2
$\begingroup$

In standard macro model, it is usually time preference that causes positive interest rate. But is there anything to do with risk aversion of utility function that causes existence of positive interest rate?

$\endgroup$
3
$\begingroup$

Yes and no; it depends on which interest rate you look at.

You are right in that risk aversion affects interest rates, but the direction can go both ways. In what follows I look at an economy with risky (stochastic) and non risky assets and risk averse agents. For the thought experiment, we increase the volatility of the risky asset, "increasing its riskiness".

Risky Asset

Despite having the same expected return, due to Jensen's inequality, the risky asset gives less utility to the agents. The risky asset will need to pay a higher interest, a risk premium, to attract investors.

Safe Asset

We have increased the aggregate risk of the economy by making the stochastic asset more volatile. Agent's added utility from insurance (through safe assets) has increased. Demand for safe assets at the old interest increases. Holding the supply of safe assets fixed, this means that the safe asset's interest rate will go down.

To understand this fully, you might want to write down a two period model with two different assets, one standard normal with standard deviation $\sigma$ and one deterministic. Examine how interest rates for both assets change if you increase $\sigma$.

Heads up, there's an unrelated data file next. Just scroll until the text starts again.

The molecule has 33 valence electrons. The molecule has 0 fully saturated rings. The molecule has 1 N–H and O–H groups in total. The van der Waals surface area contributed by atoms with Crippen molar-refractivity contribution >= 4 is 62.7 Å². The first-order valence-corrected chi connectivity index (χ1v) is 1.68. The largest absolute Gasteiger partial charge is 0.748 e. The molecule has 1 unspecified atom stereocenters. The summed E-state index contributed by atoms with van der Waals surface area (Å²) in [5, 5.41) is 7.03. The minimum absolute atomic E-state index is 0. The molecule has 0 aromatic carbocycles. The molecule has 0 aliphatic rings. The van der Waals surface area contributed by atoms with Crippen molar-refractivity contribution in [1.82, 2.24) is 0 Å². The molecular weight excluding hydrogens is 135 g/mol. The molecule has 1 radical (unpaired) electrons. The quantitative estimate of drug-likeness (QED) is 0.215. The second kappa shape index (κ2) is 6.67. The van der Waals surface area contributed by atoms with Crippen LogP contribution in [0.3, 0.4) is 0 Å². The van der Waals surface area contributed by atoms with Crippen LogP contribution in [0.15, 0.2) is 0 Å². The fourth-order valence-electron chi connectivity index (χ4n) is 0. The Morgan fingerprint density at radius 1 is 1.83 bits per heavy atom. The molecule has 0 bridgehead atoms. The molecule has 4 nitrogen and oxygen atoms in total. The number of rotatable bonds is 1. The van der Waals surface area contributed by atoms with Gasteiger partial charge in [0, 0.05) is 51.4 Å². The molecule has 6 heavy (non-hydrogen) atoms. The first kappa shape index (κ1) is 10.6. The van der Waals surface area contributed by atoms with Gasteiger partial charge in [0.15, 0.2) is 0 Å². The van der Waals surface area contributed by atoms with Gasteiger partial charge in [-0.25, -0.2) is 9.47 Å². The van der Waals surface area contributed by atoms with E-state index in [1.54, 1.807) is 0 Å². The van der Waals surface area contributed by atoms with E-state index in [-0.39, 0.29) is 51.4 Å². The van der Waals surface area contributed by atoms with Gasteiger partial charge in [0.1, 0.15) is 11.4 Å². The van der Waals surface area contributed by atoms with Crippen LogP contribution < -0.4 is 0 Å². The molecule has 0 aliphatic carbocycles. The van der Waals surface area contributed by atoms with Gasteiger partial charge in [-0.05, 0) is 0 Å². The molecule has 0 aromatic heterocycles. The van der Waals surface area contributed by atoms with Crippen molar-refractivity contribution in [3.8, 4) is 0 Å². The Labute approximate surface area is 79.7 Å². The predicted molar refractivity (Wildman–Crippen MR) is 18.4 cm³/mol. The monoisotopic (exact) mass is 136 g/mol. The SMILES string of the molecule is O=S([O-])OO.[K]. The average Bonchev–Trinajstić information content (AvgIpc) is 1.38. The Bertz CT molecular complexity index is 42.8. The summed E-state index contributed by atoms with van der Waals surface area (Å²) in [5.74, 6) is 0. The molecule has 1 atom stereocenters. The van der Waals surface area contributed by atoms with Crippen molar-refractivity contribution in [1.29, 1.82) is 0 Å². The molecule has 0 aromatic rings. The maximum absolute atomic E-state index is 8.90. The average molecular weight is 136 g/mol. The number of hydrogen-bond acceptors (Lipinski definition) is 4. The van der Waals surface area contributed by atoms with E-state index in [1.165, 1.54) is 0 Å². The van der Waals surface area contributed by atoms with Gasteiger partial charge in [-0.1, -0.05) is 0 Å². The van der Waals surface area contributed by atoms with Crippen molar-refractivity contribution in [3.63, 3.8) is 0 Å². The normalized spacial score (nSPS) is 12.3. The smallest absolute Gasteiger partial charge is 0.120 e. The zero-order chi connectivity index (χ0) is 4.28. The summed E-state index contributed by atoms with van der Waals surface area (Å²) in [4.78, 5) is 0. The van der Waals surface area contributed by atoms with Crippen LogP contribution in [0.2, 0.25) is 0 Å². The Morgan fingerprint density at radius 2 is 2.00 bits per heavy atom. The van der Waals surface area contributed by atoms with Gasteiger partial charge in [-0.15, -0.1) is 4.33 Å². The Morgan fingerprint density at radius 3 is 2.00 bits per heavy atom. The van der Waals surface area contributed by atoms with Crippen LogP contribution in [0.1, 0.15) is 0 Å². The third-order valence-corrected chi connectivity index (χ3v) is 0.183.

$\endgroup$
  • $\begingroup$ I think stochastic agent death can also influence the safe asset rate. This can be through a lower beta but I don't think it has to. It depends on what the utility of being dead is. $\endgroup$ – BKay Feb 26 '15 at 15:12
1
$\begingroup$

Another way to look at it is this. The utility function of the representative agent affects the SDF, but we have some conditions that the resulting SDF must satisfy in typical economies.

A stochastic discount factor (SDF) exists if and only if there is no arbitrage. (It is unique when markets are complete.) A key point is that a SDF must is a strictly positive process. Recall the definition of a SDF.

A stochastic discount factor is an adapted stochastic process $\pi$ where $\pi_0 = 1$; $\pi_t > 0$ for all $t$; for each time $t$, $\pi_t$ has finite variance; for any basic asset $$ P_{it} = E_t \left [ \sum_{s=t+1}^T D_{is} \frac{\pi_s}{\pi_t} \right ], $$ for all $t \in \mathcal T$.

Now, this gives us the relationship $1 = E_t\left [ \frac{\pi_{t+1}}{\pi_t} R_{t+1} \right ]$. Then, the risk-free rate is just \begin{align} E_t\left [ \frac{\pi_{t+1}}{\pi_t} R_{t}^f \right ] = 1\\ R_t^f = \frac{1}{E_t\left [ \pi_{t+1}/\pi_t \right ]}. \end{align}

So, in some ways, we can just say that the positivity of the risk-free rate is just due to the assumption of no arbitrage.

$\endgroup$

Your Answer

By clicking “Post Your Answer”, you agree to our terms of service, privacy policy and cookie policy

Not the answer you're looking for? Browse other questions tagged or ask your own question.